Foreign ministers from the six Gulf Cooperation Council met in the Saudi Arabian capital of Riyadh, after which alliance Secretary-General Abdul Latif Zayani read a statement indicating that the nations agreed to label last weekend's incident as terrorism.
Zayani himself a few days ago referred to the Saudi Embassy as a terrorist act, so this terminology isn't entirely new. Still, it is significant in that the six GCC countries -- Bahrain, Kuwait, Oman, Qatar, Saudi Arabia and the United Arab Emirates -- are now officially on the same page.
It also suggests countries in the region aren't acceding to requests from the United Nations, United States and other officials to tone down their rhetoric and refocus on other issues, like peacefully ending Syria's civil war and dealing with ISIS.
Protesters stormed and set ablaze the embassy in Tehran starting last Saturday, hours after Saudi Arabia executed 47 people, including prominent Shiite cleric Sheikh Nimr al-Nimr, on terrorism charges.
That attack spurred Saudi Arabia to sever official ties with Iran, its longtime regional rival. Several other countries -- most of them led by and/or containing mostly Sunni Muslims, like Saudi Arabia, as opposed to Shiite-led Iran -- joined in. In that respect, this spat continues the schism that happened 14 centuries ago when Sunnis and Shiites split over who should succeed the Prophet Mohammed as Islam's leader.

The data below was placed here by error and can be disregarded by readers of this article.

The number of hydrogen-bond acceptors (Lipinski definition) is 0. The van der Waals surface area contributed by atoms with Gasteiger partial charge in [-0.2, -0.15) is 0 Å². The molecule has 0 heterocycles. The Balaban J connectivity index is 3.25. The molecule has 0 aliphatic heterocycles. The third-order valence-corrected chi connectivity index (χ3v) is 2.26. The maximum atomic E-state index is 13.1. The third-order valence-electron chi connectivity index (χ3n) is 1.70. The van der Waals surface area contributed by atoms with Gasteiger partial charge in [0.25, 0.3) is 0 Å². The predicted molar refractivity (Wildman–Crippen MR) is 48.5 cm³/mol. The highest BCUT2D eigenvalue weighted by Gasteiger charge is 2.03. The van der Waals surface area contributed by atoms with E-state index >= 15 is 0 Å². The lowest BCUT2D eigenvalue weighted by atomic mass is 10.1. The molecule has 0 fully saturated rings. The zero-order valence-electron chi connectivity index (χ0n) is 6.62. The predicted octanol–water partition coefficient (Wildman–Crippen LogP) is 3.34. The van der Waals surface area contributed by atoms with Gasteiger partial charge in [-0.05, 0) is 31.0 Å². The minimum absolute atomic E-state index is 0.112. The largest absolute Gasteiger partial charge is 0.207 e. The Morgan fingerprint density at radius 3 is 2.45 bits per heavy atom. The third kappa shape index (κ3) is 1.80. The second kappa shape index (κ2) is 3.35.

Iran, though, has stood its ground -- even banning pilgrimages to Mecca and Medina as well as Saudi imports
. President Hassan Rouhani
called the angry reaction to Nimr's killing "only natural" and slammed Saudi Arabia for severing ties in response.
"Of course, the Saudi government, in order to cover up its crime of beheading a religious leader, has resorted to a strange measure and has severed its ties with the Islamic Republic," Rouhani said, according to Iran's state-run Press TV. "Undoubtedly, such moves will never hide that great crime."
Ministers accuse Iran of 'direct incitements'
The Gulf ministers who met Saturday in Riyadh, though, together insisted that Iran is in the wrong -- not just because of the embassy attacks specifically, but due to its actions and comments criticizing the Saudi executions.
According to the official Saudi Press Agency
, the GCC ministers condemned not only the embassy attack but what it called "the Iranian blatant interventions in the internal affairs of the Kingdom of Saudi Arabia."
That report called "Iranian hostile and provocative statement on the judicial rulings implements (in Saudi Arabia) against a number of terrorists" as "direct incitements for launching attacks on the diplomatic missions."
The same council also raised other gripes against Tehran, like its "continued occupation of ... three United Arab Emirates islands, ... spread of sectarian strife, support for terrorist organizations and incitement to undermine security and stability in GCC countries."
The SPA report concluded, "The GCC Ministerial Council urged the international community to take necessary measures to compel Iran to respect the principle of good neighborliness, to stop its activities destabilizing the region, to stop its support for terrorism, to not interfere in the internal affairs of the GCC countries and the region's countries, and to not use or threaten to use force."